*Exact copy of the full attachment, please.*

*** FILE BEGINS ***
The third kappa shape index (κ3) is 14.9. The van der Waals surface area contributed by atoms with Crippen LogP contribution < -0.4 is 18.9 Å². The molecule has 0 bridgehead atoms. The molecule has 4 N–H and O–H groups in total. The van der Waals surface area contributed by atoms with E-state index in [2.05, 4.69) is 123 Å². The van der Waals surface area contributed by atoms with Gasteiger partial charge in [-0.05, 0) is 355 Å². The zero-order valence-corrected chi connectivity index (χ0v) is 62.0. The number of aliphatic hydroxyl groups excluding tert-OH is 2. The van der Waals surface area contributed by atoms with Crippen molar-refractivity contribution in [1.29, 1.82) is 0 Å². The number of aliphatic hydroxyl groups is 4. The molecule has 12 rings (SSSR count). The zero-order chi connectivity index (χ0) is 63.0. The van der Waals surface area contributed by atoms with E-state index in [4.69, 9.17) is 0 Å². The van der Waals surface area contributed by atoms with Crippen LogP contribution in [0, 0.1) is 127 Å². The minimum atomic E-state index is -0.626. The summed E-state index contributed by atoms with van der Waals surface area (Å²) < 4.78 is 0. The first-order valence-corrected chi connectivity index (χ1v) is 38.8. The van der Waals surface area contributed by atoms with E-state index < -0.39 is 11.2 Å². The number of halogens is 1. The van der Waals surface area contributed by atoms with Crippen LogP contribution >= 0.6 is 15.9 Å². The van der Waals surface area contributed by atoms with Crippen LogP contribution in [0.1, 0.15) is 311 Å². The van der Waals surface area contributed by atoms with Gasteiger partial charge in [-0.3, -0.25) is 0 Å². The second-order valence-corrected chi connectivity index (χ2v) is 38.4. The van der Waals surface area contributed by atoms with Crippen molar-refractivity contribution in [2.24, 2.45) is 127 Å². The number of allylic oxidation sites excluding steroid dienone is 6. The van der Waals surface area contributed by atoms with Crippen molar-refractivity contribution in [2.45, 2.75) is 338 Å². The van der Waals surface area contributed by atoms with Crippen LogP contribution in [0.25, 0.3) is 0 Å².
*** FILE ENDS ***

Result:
The third kappa shape index (κ3) is 14.9. The van der Waals surface area contributed by atoms with Crippen LogP contribution < -0.4 is 18.9 Å². The molecule has 0 bridgehead atoms. The molecule has 4 N–H and O–H groups in total. The van der Waals surface area contributed by atoms with E-state index in [2.05, 4.69) is 123 Å². The van der Waals surface area contributed by atoms with Gasteiger partial charge in [-0.05, 0) is 355 Å². The zero-order valence-corrected chi connectivity index (χ0v) is 62.0. The number of aliphatic hydroxyl groups excluding tert-OH is 2. The van der Waals surface area contributed by atoms with Crippen molar-refractivity contribution in [1.29, 1.82) is 0 Å². The number of aliphatic hydroxyl groups is 4. The molecule has 12 rings (SSSR count). The zero-order chi connectivity index (χ0) is 63.0. The van der Waals surface area contributed by atoms with E-state index in [4.69, 9.17) is 0 Å². The van der Waals surface area contributed by atoms with Crippen LogP contribution in [0, 0.1) is 127 Å². The minimum atomic E-state index is -0.626. The summed E-state index contributed by atoms with van der Waals surface area (Å²) < 4.78 is 0. The first-order valence-corrected chi connectivity index (χ1v) is 38.8. The van der Waals surface area contributed by atoms with E-state index < -0.39 is 11.2 Å². The number of halogens is 1. The van der Waals surface area contributed by atoms with Crippen LogP contribution >= 0.6 is 15.9 Å². The van der Waals surface area contributed by atoms with Crippen LogP contribution in [0.1, 0.15) is 311 Å². The van der Waals surface area contributed by atoms with Gasteiger partial charge in [-0.3, -0.25) is 0 Å². The second-order valence-corrected chi connectivity index (χ2v) is 38.4. The van der Waals surface area contributed by atoms with Crippen molar-refractivity contribution in [2.24, 2.45) is 127 Å². The number of allylic oxidation sites excluding steroid dienone is 6. The van der Waals surface area contributed by atoms with Crippen molar-refractivity contribution in [2.45, 2.75) is 338 Å². The van der Waals surface area contributed by atoms with Crippen LogP contribution in [0.25, 0.3) is 0 Å².